FHA Waiting Period After Chapter 13 Bankruptcy
A Chapter 13 Bankruptcy is also called a debt restructuring plan. Consumers get appointed a Chapter 13 Bankruptcy Trustee. The Trustee will review the petitioner’s income from the Chapter 13 Bankruptcy and allocate a portion of their income to creditors.
The trustee will allocate that portion to the list of the petitioner’s creditors for a period, normally between three to five years. After the repayment plan, the remaining debts owed to the consumer’s creditors are discharged or wiped off.
FHA Loan Requirements on Chapter 13 Bankruptcy
The consumer is debt-free after the Chapter 13 Bankruptcy discharge, where they can restart their financial life. To qualify for a Chapter 13 Bankruptcy, the petitioner must be employed with documented income. Unemployed people will not qualify for a Chapter 13 Bankruptcy.
A consumer who filed a Chapter 13 Bankruptcy can qualify for an FHA loan one year into the Chapter 13 Bankruptcy. Borrowers need to provide they have been timely with all their payments to their creditors for the past 12 months. Approval of the Chapter 13 Bankruptcy Trustee.
Qualifying For FHA Loan During Chapter 13 Repayment Period
A consumer who just had a Chapter 13 Bankruptcy discharge can qualify for an FHA loan right after the Chapter 13 Bankruptcy discharge date with no waiting period.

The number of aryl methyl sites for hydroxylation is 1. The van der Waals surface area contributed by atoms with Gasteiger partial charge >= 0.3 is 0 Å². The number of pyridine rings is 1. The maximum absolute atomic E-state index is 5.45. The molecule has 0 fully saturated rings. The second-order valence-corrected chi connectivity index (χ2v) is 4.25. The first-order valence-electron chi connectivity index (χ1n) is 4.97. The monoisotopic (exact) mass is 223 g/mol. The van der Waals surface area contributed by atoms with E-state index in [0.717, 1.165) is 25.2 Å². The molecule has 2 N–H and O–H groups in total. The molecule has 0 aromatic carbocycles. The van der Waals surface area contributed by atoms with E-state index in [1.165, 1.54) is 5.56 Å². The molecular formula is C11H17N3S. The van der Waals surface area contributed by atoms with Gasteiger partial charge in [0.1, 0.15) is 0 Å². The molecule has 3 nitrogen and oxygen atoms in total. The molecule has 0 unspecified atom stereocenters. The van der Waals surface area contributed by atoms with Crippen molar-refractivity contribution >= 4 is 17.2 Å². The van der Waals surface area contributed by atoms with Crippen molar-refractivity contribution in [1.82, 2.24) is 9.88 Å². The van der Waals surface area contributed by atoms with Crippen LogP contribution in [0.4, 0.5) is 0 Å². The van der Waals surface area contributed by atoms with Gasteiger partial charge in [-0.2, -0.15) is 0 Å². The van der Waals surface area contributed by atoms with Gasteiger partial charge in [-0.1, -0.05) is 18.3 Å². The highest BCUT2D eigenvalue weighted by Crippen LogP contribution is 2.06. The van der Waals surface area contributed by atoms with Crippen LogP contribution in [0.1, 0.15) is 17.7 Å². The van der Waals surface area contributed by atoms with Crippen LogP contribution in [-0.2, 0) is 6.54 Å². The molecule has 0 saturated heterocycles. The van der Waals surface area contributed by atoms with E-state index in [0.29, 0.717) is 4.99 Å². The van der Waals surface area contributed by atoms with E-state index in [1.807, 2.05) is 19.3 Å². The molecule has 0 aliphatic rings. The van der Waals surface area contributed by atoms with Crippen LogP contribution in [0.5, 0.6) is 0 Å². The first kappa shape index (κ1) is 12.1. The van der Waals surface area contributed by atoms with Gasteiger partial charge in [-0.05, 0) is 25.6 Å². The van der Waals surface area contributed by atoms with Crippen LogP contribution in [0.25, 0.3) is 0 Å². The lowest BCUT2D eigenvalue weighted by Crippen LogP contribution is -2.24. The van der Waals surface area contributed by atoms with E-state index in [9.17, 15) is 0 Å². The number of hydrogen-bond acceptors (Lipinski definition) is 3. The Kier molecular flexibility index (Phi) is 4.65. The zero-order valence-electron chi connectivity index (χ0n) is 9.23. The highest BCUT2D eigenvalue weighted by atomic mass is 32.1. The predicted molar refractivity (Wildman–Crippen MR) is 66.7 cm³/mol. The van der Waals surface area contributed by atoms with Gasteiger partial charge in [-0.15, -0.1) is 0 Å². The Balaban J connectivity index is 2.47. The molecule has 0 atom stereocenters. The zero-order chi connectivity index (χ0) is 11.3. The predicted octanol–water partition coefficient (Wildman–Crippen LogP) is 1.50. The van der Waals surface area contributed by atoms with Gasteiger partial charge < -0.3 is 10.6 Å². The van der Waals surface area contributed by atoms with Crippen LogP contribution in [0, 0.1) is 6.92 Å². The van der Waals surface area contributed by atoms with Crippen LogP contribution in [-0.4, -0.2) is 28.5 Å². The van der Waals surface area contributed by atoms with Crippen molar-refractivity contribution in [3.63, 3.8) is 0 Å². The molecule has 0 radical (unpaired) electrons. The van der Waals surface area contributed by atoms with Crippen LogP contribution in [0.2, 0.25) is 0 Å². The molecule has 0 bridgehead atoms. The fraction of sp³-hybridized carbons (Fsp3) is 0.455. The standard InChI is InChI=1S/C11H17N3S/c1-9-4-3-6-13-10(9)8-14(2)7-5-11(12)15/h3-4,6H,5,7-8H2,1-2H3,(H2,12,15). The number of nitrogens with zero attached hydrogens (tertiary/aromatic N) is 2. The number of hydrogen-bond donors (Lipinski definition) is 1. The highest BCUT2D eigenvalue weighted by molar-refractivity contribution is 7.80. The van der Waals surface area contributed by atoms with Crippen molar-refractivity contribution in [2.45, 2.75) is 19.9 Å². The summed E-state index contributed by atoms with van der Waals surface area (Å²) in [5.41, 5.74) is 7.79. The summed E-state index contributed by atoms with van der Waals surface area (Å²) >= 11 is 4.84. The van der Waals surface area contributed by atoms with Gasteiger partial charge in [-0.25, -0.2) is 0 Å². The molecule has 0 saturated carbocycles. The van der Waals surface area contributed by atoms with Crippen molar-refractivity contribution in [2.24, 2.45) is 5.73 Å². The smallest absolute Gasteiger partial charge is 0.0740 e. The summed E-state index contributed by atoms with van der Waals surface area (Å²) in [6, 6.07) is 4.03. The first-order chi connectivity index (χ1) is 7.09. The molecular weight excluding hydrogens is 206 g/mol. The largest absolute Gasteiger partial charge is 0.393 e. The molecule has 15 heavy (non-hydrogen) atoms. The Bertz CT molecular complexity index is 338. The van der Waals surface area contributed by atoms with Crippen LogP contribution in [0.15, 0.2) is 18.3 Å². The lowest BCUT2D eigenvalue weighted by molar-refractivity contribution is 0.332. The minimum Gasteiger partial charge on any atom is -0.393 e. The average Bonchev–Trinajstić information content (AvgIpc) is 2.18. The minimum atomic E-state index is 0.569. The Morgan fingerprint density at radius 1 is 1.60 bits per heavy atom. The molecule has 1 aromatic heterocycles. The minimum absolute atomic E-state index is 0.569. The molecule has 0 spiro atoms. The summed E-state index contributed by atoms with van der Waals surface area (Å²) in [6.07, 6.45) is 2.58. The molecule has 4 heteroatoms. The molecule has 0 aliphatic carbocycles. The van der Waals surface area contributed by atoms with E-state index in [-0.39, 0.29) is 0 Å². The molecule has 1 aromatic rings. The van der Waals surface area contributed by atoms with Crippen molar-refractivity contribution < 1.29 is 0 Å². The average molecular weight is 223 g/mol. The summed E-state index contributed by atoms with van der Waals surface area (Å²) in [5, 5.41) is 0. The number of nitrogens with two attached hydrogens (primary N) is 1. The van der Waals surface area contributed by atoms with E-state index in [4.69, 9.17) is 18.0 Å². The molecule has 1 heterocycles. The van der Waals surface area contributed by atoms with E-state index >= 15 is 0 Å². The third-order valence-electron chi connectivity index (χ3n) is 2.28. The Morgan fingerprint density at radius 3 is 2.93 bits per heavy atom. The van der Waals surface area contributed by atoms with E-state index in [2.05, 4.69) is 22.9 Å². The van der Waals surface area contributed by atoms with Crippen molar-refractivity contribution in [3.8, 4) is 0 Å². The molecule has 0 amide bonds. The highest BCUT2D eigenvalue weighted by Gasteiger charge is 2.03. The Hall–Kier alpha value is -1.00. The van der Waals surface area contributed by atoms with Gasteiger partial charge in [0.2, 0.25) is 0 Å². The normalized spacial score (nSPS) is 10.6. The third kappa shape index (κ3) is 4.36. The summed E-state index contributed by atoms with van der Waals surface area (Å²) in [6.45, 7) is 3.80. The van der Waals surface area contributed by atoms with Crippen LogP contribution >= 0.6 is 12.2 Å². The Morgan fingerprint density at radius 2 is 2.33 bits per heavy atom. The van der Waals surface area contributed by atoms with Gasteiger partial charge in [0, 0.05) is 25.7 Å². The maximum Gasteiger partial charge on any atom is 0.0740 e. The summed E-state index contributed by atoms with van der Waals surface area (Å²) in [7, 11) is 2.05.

However, if the Chapter 13 Bankruptcy discharge has been less than two years, then the FHA loan must be manual underwriting. Any Chapter 13 Bankruptcy FHA Loan applications with less than two years of the discharge date will not get an approve/eligible per DU FINDINGS.
FHA Waiting Period After Foreclosure, Deed-In-Lieu Of Foreclosure, Short Sale
There is a three-year waiting period after the recorded date or the date of the sheriff’s foreclosure sale and deed-in-lieu of foreclosure to qualify for FHA home loans. There is a three-year waiting period to qualify for an FHA loan from the short sale date. There is a three-year waiting period from the date of a mortgage charge-off and second mortgage charge-off to qualify for an FHA loan.
Lenders do not want to see any late payments after a foreclosure, deed-in-lieu of foreclosure, or short sale. If borrowers with any late payments after a bankruptcy and housing event are told they do not qualify for an FHA loan, please contact us at 800-900-8569 or email us at email@example.com. Gustan Cho Associates is available seven days a week, evenings, weekends, and holidays to answer your phone calls and any questions.
Mortgage Rates With a Prior Bankruptcy and Foreclosure
Many borrowers think they will be paying a higher mortgage rate due to a prior bankruptcy, foreclosure, deed-in-lieu of foreclosure, or short sale. This is not true. Prior bankruptcy, foreclosure, deed-in-lieu of foreclosure, and a short sale have nothing to do with mortgage rates in FHA and conventional loan programs.
The main factor that dictates mortgage rates on FHA loans is credit scores. With Conventional loans, credit scores and loan-to-value are the indicators of mortgage rates. A prior bankruptcy or foreclosure has no bearing on what interest rates the borrower gets. There are no pricing adjustments for a prior bankruptcy or foreclosure on the mortgage rates.
This BLOG on the FHA waiting period after bankruptcy and foreclosure was written by Michelle McCue and updated on December 13th, 2022
December 13, 2022 - 5 min read